‘Five insurances and one fund’ is the slate of employment-based social funds for workers. The five mandatory insurance programs—pension, medical, unemployment, workers’ compensation and maternity—are regulated by the Ministry of Human Resources and Social Security. Worker and employer contributions together amount to up to 40 percent of an individual’s salary, sparking debate over both heavy fee burdens and potential fund shortfalls. The ‘one’ fund—the housing fund—is regulated by MoHURD, falling outside the bounds of the 2011 Social Insurance Law
Chinese journalist resigns amid government clampdown on media
SBS News | 30 march
Australian policy consultant David Kelly runs Beijing-based thinktank China Policy. He said the government had always had strict control of the media, but the public’s attitude toward it is changing.
China’s 5 year plan
ABC Saturday Extra | 12 march
China Policy’s David Kelly says the country’s leaders want to ‘digitise the China dream’ to achieve a ‘moderately prosperous society’ in the next half-decade. But it comes at the same time as troubling concerns over censorship and growing authoritarianism are also evident.
The Gamble Behind Xi Jinping’s More Restrictive Media Policy
The Diplomat | 9 march
As David Kelly of the China Policy consultancy told the Financial Times, Ren represents a “trend in society which is totally fed up” with Xi’s divisive and repressive leadership style, and is not afraid to speak out.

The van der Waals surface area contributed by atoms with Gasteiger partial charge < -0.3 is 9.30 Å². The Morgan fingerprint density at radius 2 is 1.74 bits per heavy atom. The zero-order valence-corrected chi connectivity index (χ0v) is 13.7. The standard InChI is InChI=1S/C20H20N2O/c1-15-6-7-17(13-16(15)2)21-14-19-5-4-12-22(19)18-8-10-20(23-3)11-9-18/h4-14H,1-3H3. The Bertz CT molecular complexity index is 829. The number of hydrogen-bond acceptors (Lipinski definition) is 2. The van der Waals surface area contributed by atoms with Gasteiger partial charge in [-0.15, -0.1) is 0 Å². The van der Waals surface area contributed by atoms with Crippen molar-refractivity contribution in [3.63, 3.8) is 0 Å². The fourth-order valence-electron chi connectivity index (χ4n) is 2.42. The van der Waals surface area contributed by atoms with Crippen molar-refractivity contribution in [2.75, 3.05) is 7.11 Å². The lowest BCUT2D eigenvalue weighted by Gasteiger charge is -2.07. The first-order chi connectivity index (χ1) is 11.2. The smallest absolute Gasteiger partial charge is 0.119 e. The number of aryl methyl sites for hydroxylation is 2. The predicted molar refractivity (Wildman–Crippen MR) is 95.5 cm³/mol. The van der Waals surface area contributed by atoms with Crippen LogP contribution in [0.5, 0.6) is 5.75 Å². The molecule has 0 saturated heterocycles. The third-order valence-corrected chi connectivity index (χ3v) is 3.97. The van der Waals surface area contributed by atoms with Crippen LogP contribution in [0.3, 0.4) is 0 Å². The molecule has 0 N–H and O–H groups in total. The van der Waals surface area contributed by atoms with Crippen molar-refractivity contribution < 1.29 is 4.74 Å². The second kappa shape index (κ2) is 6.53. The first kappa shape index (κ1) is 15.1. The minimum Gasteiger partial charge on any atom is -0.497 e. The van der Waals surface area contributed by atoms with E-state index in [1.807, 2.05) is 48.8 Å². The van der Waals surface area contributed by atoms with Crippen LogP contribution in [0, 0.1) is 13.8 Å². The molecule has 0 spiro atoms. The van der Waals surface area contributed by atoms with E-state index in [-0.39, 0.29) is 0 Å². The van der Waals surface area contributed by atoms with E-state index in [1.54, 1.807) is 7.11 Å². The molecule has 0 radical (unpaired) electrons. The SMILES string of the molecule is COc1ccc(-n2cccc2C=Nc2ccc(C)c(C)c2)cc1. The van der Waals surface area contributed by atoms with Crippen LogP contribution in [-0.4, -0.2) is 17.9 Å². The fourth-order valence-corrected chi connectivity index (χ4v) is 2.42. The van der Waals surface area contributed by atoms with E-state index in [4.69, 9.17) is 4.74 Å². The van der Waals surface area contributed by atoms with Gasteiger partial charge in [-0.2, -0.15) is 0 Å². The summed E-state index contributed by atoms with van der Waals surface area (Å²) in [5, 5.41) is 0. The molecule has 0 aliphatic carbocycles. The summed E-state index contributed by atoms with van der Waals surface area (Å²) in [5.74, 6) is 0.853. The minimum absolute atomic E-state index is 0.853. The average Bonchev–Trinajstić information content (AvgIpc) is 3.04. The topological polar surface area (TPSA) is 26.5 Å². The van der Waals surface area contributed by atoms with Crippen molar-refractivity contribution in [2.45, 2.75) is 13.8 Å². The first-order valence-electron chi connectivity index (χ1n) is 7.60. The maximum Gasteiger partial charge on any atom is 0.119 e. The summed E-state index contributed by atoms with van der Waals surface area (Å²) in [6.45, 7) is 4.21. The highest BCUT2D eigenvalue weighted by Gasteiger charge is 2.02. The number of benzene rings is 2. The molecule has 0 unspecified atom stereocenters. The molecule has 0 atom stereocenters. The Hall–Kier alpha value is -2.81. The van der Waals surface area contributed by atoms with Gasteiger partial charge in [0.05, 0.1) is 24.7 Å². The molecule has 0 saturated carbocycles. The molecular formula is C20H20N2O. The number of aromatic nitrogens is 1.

flashy slogans for outdated ideas[Dutch]
Trouw | 4 march
According to Charles Horne, economic research manager at China Policy, a think tank in Beijing , these delays are due to disagreements over the leadership’s policy direction, saying ‘the messages from above are often diffuse, there is no unified front.’
Heat rises on China tycoon Ren Zhiqiang
Financial Times | 1 march
David Kelly, director of research at consultancy China Policy, said the affair had shocked Chinese society. “He’s crossed a line which is not just disrespectful to the emperor,” he said. “He represents a trend in society which is totally fed up. I was at a dinner party last night and the tone was disbelief.”
quiz answers: 1. Feng Fei 冯飞 MIIT deputy minister 2. Liu He 刘鹤 Leading Group for Financial and Economic Affairs 3. Xu Yongguang 徐永光 Narada Foundation president